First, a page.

This page features:
- A synopsis of the game (see below)
- A synopsis of Advanced Play
- The Laws of Association Croquet – 2008
- Official Rulings on the Laws of Association Croquet – Nov 2017
A Synopsis of the game (courtesy The Croquet Association – UK)
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Association Croquet is played with four balls, (Primary colours Blue and Black versus Red and Yellow, or Secondary colours Green and Brown versus Pink and White) on a court shown to the right.
The game can be played as singles or doubles, each player in doubles playing with a particular ball throughout the game. Each ball must run a set course, as shown in the diagram, going through each hoop in a specific order and direction and then hitting the peg. The side which first completes this course with both its balls wins the game. Thus the winning side has 26 points to score (12 hoop points and the peg point with each ball).
A ball scores a hoop point when it passes right through a hoop in its correct order (‘runs a hoop’) in one or more strokes. The point is scored whether the ball is struck directly by the player or by another ball.
Clips coloured to match the balls are placed on the next hoop or peg to indicate the next point to be scored for each ball. The clips are placed on the crown of a hoop for the first six hoops and on the side of the hoop for the last six.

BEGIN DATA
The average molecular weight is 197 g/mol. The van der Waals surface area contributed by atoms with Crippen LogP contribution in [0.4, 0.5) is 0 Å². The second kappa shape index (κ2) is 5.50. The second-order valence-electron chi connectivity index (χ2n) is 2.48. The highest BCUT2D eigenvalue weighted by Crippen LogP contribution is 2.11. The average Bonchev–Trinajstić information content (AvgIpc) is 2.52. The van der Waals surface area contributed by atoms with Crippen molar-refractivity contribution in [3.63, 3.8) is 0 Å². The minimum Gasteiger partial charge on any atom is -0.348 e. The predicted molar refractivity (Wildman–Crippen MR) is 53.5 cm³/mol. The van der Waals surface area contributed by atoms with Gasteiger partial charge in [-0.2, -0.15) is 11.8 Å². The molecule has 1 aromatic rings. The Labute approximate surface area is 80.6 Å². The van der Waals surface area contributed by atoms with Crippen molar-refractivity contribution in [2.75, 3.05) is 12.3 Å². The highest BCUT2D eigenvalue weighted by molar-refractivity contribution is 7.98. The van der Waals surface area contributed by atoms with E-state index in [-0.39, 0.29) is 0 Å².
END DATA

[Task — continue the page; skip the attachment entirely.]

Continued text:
The sides start by taking alternate turns. In the first four turns, the four balls are played from one of the starting lines (‘baulk lines’) at each end of the court. There is no strict order of playing the balls. Once the four balls are on the court a side chooses which of its two balls it shall play in each turn. A turn consists initially of one stroke only, but extra strokes can be earned in two ways:
- If the player’s ball runs a hoop, the player is entitled to another stroke
- If the player’s ball hits another ball (‘makes a roquet’), the player places their own ball in contact with the other ball and then strikes their ball so that the other ball moves or shakes (‘takes croquet’). After this, the player is entitled to one further stroke.
The player may roquet and thus take croquet from each of the other three balls in succession in any turn. A ball that may be roqueted is known as a live ball, one from which croquet has been taken, dead. The striker must not attempt to take croquet from a dead ball; if they do so, their turn ends. When the striker runs a hoop in order, all balls then come alive and the player may repeat the above process. Thus, by a combination of taking croquet and running hoops, a series of points can be scored in a turn (‘making a break’).
A turn ends when the player has made all the strokes to which they are entitled, or if they send a ball off court when taking croquet, or if they make a fault as defined in the Laws. A turn does not necessarily end if a ball is sent off court in any stroke other than when taking croquet.
At the end of each stroke, any ball which has crossed the boundary line, is placed a yard inside the boundary (‘on the yard-line’) nearest to where the ball went out, and any ball lying between the boundary and the yard-line, except the player’s own ball, is also replaced on the yard-line. When a ball has scored its last hoop point (‘becomes a rover’) it can score the peg point either by the player hitting it onto the peg or by being hit onto the peg by another rover ball. The ball is thus ‘pegged-out’ and removed from the court.
The game of Association Croquet is in essence a tactical struggle with each player trying to manoeuvre both their own and their opponent’s balls to make points for their side whilst restricting their opponent’s chances of doing the same by careful positioning of the balls at the end of their turn.